LXII.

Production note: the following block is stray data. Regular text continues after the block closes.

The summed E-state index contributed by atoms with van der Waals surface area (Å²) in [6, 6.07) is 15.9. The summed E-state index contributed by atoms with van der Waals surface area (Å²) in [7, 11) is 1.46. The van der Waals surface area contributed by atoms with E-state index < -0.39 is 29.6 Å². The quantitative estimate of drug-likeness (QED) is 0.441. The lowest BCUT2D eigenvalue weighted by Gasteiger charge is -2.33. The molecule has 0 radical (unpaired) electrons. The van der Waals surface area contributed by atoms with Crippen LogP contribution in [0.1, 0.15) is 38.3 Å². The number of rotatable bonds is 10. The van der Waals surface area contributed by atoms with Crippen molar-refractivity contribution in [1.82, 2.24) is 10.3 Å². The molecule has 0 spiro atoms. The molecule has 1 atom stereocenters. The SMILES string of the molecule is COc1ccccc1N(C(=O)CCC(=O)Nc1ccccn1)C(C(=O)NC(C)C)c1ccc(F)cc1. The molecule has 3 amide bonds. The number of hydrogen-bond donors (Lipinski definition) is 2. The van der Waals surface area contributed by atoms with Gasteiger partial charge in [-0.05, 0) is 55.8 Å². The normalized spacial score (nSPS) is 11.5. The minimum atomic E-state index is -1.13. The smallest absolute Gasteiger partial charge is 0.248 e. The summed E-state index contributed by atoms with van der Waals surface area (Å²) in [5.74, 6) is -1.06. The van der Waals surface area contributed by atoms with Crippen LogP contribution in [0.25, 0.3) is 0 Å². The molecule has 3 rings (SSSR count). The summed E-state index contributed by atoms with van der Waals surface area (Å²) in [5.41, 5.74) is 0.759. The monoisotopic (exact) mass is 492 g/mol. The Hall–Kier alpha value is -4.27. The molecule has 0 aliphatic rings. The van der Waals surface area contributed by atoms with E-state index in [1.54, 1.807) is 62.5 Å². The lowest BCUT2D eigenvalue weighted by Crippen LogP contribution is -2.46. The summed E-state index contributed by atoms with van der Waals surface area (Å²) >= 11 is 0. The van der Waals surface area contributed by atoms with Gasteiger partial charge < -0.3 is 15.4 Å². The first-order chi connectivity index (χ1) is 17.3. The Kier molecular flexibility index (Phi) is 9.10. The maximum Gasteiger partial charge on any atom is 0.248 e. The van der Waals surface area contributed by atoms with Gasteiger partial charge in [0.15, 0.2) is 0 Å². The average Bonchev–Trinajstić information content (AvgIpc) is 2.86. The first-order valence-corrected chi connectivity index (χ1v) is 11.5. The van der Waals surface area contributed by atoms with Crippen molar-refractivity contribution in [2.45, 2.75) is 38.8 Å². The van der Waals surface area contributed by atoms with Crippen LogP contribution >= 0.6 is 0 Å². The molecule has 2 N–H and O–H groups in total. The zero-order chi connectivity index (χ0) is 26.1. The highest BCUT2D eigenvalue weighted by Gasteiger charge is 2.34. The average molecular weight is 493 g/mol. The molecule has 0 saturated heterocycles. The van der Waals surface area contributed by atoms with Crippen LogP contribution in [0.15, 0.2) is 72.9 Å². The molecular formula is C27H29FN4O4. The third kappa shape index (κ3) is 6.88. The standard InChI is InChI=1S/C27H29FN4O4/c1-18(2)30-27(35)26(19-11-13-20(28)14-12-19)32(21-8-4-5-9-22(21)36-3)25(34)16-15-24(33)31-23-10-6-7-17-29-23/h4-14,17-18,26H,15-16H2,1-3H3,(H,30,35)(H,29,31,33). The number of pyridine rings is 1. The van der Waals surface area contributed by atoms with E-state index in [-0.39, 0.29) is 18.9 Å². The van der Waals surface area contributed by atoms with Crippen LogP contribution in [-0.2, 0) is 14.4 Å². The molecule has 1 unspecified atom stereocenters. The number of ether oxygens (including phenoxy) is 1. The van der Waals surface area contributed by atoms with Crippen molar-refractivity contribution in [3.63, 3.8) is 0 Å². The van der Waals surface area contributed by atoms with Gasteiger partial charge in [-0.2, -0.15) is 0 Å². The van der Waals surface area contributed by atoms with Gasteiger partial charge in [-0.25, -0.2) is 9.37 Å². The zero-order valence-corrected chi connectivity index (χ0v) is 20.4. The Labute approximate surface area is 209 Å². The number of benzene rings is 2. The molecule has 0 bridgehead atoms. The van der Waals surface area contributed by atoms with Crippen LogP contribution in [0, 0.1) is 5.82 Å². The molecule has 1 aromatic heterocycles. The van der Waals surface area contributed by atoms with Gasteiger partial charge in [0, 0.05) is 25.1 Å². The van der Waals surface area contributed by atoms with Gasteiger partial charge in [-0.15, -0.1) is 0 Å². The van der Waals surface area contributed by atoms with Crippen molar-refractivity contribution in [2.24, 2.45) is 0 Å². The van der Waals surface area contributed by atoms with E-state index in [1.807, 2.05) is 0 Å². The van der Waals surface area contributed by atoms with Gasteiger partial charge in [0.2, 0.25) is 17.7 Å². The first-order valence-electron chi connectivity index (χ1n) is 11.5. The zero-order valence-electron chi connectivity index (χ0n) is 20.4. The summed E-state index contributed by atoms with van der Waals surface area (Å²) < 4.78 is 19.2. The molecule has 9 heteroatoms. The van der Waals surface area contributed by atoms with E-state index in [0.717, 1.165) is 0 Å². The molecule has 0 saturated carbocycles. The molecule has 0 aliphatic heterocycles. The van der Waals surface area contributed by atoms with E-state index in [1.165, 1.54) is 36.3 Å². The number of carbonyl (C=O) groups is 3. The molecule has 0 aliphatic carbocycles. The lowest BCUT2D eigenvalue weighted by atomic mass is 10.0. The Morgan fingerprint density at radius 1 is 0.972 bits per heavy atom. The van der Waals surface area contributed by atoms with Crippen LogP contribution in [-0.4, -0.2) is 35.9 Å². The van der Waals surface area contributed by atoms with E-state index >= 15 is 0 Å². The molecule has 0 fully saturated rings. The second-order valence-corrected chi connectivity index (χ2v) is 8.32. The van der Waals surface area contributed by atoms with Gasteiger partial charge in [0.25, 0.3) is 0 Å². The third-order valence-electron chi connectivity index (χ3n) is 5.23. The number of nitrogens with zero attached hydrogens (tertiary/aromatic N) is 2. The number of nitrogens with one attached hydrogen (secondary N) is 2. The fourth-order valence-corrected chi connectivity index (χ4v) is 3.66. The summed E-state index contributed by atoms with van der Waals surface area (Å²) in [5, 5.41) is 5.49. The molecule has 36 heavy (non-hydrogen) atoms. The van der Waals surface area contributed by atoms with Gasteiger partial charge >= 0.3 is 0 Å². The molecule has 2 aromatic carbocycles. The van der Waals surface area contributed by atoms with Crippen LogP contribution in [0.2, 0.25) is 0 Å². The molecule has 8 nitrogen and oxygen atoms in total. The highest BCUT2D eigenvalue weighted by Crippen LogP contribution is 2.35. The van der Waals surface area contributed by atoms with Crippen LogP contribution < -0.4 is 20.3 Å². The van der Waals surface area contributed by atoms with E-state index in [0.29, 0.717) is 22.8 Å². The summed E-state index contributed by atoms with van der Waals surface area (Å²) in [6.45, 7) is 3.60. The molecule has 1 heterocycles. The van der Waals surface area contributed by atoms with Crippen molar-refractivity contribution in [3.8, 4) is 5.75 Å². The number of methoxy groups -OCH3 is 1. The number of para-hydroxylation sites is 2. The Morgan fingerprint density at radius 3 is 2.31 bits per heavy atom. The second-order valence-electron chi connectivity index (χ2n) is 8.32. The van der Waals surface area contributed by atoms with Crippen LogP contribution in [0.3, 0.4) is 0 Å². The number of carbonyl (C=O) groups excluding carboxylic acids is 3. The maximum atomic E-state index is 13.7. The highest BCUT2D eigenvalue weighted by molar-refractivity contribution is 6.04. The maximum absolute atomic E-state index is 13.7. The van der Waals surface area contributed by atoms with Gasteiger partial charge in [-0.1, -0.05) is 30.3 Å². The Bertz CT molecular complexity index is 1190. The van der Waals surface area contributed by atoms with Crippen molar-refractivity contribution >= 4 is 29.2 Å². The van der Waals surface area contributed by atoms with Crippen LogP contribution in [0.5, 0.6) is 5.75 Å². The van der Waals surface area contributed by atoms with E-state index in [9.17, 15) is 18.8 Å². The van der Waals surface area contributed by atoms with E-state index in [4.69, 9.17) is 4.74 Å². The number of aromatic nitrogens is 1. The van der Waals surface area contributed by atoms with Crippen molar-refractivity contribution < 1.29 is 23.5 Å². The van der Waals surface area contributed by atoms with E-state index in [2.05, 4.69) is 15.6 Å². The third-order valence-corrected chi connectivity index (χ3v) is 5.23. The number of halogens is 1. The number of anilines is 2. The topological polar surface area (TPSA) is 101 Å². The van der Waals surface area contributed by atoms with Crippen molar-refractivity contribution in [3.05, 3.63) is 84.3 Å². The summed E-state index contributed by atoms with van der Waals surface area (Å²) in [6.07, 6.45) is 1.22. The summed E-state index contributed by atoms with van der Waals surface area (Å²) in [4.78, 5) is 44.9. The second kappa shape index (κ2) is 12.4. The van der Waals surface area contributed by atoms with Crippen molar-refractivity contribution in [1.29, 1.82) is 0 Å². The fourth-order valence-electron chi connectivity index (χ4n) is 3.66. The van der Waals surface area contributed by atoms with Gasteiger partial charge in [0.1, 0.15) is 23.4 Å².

BENEFICIAL WANT. It is just with thee, O God, when thou seest us grow wanton, and unthankfully neglective of thy blessings, to withdraw them from us; that, by the want of them, we may feel both our unregarded obligations, and the defects of our duty : so we have seen the nurse, when the child begins to play with the dug, to put up the breast out of sight. I should not acknowledge how precious a favour health is, if thou didst not sometimes interchange it with sickness; nor how much I am bound to thee for my limbs, if I had not sometimes a touch of lameness. Thirst gives better relish to the drink; and hunger is the best sauce to our meat. Nature must needs affect a continuance of her welfare; neither is any thing more grievous to her, than these cross interceptions of her contentments : but thou, who art Wisdom itself, knowest how fit it is for us, both to smart for our neglect of thy familiar mercies, and to have thy blessings more endeared to us by a seasonable discontinuance. Neither dost thou want to deal otherwise, in the managing of thy spiritual mercies. If thy Spouse, the faithful soul, shall, being pampered with prosperity, begin to grow secure and negligent; so as, at the first knock of her beloved, she rise not up to open to him, but suffers his head to be filled with dew, and his locks with the drops of the night, she soon finds her beloved withdrawn and gone: she may then seek him, and not find him; she may call and receive no answer; she may seek him about the streets, and, instead of finding him, lose her veil, and meet with blows and wounds from the watchmen; Cant. v. 2-7. O God, keep thou me from being resty with